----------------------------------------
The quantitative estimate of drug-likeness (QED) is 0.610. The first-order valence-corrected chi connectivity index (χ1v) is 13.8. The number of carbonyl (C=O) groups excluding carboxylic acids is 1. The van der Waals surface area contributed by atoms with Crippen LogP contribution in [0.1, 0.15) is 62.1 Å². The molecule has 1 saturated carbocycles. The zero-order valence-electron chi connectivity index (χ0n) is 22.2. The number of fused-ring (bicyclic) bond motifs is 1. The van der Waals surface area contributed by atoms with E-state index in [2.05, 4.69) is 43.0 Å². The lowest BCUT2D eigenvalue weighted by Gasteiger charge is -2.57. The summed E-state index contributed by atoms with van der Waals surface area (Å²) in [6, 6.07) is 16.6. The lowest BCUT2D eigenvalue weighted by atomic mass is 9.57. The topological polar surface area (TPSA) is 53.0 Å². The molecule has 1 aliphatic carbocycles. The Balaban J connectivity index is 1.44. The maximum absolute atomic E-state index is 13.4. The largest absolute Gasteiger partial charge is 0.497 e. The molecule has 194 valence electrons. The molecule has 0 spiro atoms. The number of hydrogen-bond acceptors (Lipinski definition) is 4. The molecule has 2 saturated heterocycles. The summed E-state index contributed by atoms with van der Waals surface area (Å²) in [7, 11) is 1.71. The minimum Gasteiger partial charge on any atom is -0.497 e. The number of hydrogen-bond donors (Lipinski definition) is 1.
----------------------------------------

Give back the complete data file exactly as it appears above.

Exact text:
The quantitative estimate of drug-likeness (QED) is 0.610. The first-order valence-corrected chi connectivity index (χ1v) is 13.8. The number of carbonyl (C=O) groups excluding carboxylic acids is 1. The van der Waals surface area contributed by atoms with Crippen LogP contribution in [0.1, 0.15) is 62.1 Å². The molecule has 1 saturated carbocycles. The zero-order valence-electron chi connectivity index (χ0n) is 22.2. The number of fused-ring (bicyclic) bond motifs is 1. The van der Waals surface area contributed by atoms with E-state index in [2.05, 4.69) is 43.0 Å². The lowest BCUT2D eigenvalue weighted by Gasteiger charge is -2.57. The summed E-state index contributed by atoms with van der Waals surface area (Å²) in [6, 6.07) is 16.6. The lowest BCUT2D eigenvalue weighted by atomic mass is 9.57. The topological polar surface area (TPSA) is 53.0 Å². The molecule has 1 aliphatic carbocycles. The Balaban J connectivity index is 1.44. The maximum absolute atomic E-state index is 13.4. The largest absolute Gasteiger partial charge is 0.497 e. The molecule has 194 valence electrons. The molecule has 0 spiro atoms. The number of hydrogen-bond acceptors (Lipinski definition) is 4. The molecule has 2 saturated heterocycles. The summed E-state index contributed by atoms with van der Waals surface area (Å²) in [7, 11) is 1.71. The minimum Gasteiger partial charge on any atom is -0.497 e. The number of hydrogen-bond donors (Lipinski definition) is 1.